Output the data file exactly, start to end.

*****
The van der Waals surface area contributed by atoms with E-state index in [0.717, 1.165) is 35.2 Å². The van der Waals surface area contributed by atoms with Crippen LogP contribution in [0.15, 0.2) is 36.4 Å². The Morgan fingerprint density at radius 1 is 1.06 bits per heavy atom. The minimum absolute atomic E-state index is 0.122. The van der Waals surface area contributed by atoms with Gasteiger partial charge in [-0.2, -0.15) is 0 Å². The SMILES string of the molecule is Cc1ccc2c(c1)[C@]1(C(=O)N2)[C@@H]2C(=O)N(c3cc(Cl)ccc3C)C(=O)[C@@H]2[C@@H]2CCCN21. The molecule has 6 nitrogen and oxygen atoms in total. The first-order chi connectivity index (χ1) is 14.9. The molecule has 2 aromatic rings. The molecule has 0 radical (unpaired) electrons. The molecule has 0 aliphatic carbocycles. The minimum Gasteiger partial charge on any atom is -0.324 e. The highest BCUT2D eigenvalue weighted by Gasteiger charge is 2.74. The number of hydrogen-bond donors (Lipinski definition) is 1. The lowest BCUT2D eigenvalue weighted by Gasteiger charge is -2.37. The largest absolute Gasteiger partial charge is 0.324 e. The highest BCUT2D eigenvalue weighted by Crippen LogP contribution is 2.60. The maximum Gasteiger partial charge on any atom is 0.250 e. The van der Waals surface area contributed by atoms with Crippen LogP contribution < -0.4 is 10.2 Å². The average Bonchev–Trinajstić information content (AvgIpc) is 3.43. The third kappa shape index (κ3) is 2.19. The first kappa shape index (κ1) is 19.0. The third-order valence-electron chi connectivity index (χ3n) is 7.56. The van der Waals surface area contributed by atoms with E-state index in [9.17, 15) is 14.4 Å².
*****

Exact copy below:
The van der Waals surface area contributed by atoms with E-state index in [0.717, 1.165) is 35.2 Å². The van der Waals surface area contributed by atoms with Crippen LogP contribution in [0.15, 0.2) is 36.4 Å². The Morgan fingerprint density at radius 1 is 1.06 bits per heavy atom. The minimum absolute atomic E-state index is 0.122. The van der Waals surface area contributed by atoms with Gasteiger partial charge in [-0.2, -0.15) is 0 Å². The SMILES string of the molecule is Cc1ccc2c(c1)[C@]1(C(=O)N2)[C@@H]2C(=O)N(c3cc(Cl)ccc3C)C(=O)[C@@H]2[C@@H]2CCCN21. The molecule has 6 nitrogen and oxygen atoms in total. The first-order chi connectivity index (χ1) is 14.9. The molecule has 2 aromatic rings. The molecule has 0 radical (unpaired) electrons. The molecule has 0 aliphatic carbocycles. The minimum Gasteiger partial charge on any atom is -0.324 e. The highest BCUT2D eigenvalue weighted by Gasteiger charge is 2.74. The number of hydrogen-bond donors (Lipinski definition) is 1. The lowest BCUT2D eigenvalue weighted by Gasteiger charge is -2.37. The largest absolute Gasteiger partial charge is 0.324 e. The highest BCUT2D eigenvalue weighted by Crippen LogP contribution is 2.60. The maximum Gasteiger partial charge on any atom is 0.250 e. The van der Waals surface area contributed by atoms with Crippen LogP contribution < -0.4 is 10.2 Å². The average Bonchev–Trinajstić information content (AvgIpc) is 3.43. The third kappa shape index (κ3) is 2.19. The first kappa shape index (κ1) is 19.0. The third-order valence-electron chi connectivity index (χ3n) is 7.56. The van der Waals surface area contributed by atoms with E-state index in [9.17, 15) is 14.4 Å².